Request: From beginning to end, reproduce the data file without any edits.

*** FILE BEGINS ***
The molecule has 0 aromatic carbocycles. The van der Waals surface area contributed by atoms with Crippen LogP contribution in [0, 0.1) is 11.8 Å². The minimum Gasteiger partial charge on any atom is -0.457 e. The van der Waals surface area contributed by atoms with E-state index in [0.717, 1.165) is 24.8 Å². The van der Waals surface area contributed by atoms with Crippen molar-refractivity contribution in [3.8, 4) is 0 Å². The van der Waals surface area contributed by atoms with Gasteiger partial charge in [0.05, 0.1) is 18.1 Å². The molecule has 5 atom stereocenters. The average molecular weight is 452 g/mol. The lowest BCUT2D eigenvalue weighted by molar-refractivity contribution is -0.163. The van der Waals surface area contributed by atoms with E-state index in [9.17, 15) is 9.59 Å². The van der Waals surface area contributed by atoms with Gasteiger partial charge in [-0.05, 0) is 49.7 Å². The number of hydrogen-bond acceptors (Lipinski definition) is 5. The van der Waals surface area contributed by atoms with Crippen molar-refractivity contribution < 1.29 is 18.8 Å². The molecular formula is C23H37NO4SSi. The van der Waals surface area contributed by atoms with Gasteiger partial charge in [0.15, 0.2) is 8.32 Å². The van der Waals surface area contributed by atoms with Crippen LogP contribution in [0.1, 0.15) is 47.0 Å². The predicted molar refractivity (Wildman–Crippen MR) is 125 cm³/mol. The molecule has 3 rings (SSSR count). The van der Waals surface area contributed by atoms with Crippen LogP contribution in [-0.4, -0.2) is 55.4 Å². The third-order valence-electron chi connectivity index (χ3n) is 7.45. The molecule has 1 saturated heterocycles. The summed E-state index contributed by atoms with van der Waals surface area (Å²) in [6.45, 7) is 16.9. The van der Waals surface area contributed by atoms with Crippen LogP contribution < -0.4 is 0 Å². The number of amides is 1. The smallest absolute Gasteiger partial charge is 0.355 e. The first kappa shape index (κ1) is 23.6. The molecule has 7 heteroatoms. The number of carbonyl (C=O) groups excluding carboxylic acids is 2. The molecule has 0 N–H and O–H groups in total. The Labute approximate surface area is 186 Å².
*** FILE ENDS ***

The molecule has 0 aromatic carbocycles. The van der Waals surface area contributed by atoms with Crippen LogP contribution in [0, 0.1) is 11.8 Å². The minimum Gasteiger partial charge on any atom is -0.457 e. The van der Waals surface area contributed by atoms with E-state index in [0.717, 1.165) is 24.8 Å². The van der Waals surface area contributed by atoms with Crippen molar-refractivity contribution in [3.8, 4) is 0 Å². The van der Waals surface area contributed by atoms with Gasteiger partial charge in [0.05, 0.1) is 18.1 Å². The molecule has 5 atom stereocenters. The average molecular weight is 452 g/mol. The lowest BCUT2D eigenvalue weighted by molar-refractivity contribution is -0.163. The van der Waals surface area contributed by atoms with E-state index in [9.17, 15) is 9.59 Å². The van der Waals surface area contributed by atoms with Gasteiger partial charge in [-0.05, 0) is 49.7 Å². The number of hydrogen-bond acceptors (Lipinski definition) is 5. The van der Waals surface area contributed by atoms with Crippen molar-refractivity contribution < 1.29 is 18.8 Å². The molecular formula is C23H37NO4SSi. The van der Waals surface area contributed by atoms with Gasteiger partial charge in [0.15, 0.2) is 8.32 Å². The van der Waals surface area contributed by atoms with Crippen LogP contribution in [0.1, 0.15) is 47.0 Å². The predicted molar refractivity (Wildman–Crippen MR) is 125 cm³/mol. The molecule has 3 rings (SSSR count). The van der Waals surface area contributed by atoms with Crippen LogP contribution in [-0.4, -0.2) is 55.4 Å². The third-order valence-electron chi connectivity index (χ3n) is 7.45. The molecule has 1 saturated heterocycles. The summed E-state index contributed by atoms with van der Waals surface area (Å²) in [6.45, 7) is 16.9. The van der Waals surface area contributed by atoms with Crippen LogP contribution < -0.4 is 0 Å². The number of amides is 1. The smallest absolute Gasteiger partial charge is 0.355 e. The first kappa shape index (κ1) is 23.6. The molecule has 7 heteroatoms. The number of carbonyl (C=O) groups excluding carboxylic acids is 2. The molecule has 0 N–H and O–H groups in total. The Labute approximate surface area is 186 Å².